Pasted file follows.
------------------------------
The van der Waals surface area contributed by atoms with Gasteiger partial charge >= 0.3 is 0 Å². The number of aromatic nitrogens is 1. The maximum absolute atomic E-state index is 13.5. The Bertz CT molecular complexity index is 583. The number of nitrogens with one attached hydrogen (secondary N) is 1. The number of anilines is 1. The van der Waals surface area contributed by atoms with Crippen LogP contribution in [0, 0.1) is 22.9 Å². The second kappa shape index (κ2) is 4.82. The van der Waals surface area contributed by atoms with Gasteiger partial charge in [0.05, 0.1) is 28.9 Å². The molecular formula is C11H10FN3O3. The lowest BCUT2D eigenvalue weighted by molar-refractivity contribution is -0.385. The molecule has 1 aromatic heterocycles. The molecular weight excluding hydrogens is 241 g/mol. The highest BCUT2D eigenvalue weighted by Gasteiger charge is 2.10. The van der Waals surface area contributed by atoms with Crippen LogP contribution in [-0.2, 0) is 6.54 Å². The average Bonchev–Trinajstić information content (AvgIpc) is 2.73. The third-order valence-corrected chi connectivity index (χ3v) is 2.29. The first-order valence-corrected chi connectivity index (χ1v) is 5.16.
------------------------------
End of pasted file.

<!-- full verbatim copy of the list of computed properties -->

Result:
The van der Waals surface area contributed by atoms with Gasteiger partial charge >= 0.3 is 0 Å². The number of aromatic nitrogens is 1. The maximum absolute atomic E-state index is 13.5. The Bertz CT molecular complexity index is 583. The number of nitrogens with one attached hydrogen (secondary N) is 1. The number of anilines is 1. The van der Waals surface area contributed by atoms with Crippen LogP contribution in [0, 0.1) is 22.9 Å². The second kappa shape index (κ2) is 4.82. The van der Waals surface area contributed by atoms with Gasteiger partial charge in [0.05, 0.1) is 28.9 Å². The molecular formula is C11H10FN3O3. The lowest BCUT2D eigenvalue weighted by molar-refractivity contribution is -0.385. The molecule has 1 aromatic heterocycles. The molecular weight excluding hydrogens is 241 g/mol. The highest BCUT2D eigenvalue weighted by Gasteiger charge is 2.10. The van der Waals surface area contributed by atoms with Crippen LogP contribution in [-0.2, 0) is 6.54 Å². The average Bonchev–Trinajstić information content (AvgIpc) is 2.73. The third-order valence-corrected chi connectivity index (χ3v) is 2.29. The first-order valence-corrected chi connectivity index (χ1v) is 5.16.